"That's important, but it's not the full story". When looking at the entire system behind getting that bowl of ragù on the table, the step with the greatest environmental impact is sourcing the produce or meat, but storing food, displaying it so shoppers can browse at their leisure, and then throwing it out when it doesn't get bought actually makes grocery shopping, as a concept, fairly expensive.
For the study, the researchers looked at the whole life cycle of meal kits - from farm to landfill. While grocery store meals have less packaging per meal, more food has to be purchased and that leads to higher household food waste.
The researchers found that meals purchased at a grocery store and prepared at home produce 33 percent more greenhouse gas emissions than equivalent meals from services like Blue Apron or Hello Fresh. In fact, store meals on average produce 33% more greenhouse gas emissions than meal kits bought from the likes of Blue Apron, according to environmental scientists at the University of MI, who considered emissions for food's journey "from farm to garbage can", as NPR puts it.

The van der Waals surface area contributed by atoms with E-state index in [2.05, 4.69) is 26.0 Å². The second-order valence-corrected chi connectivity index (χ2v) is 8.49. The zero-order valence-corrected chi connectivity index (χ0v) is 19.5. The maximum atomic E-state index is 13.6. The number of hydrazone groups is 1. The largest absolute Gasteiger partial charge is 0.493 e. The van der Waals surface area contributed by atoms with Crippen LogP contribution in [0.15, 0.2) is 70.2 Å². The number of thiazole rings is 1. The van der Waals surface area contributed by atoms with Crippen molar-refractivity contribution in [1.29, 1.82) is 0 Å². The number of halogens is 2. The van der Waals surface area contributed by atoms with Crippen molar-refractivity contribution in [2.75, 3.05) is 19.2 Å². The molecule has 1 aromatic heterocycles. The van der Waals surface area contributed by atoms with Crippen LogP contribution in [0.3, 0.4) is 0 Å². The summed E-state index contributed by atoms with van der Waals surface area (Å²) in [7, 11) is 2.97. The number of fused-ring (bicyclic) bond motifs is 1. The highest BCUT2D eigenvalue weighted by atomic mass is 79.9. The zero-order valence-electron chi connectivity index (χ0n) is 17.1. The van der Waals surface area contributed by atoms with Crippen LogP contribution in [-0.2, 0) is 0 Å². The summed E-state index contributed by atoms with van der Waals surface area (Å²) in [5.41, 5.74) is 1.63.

The meal-kit model also reduces some of the waste that's common in grocery stores - like overstocking to prevent shortages.
A team of researchers at the University of MI ordered five meals-salmon, a cheeseburger, chicken, pasta and salad-from the company Blue Apron, then made the same recipes using food purchased at a grocery store. Another way the kits displayed emissions savings is through the "last-mile transportation", or the final leg of food's trip to the consumer. Meal kits are one of many products delivered on mail trucks, and are therefore associated with less carbon emissions than driving to and from the grocery store.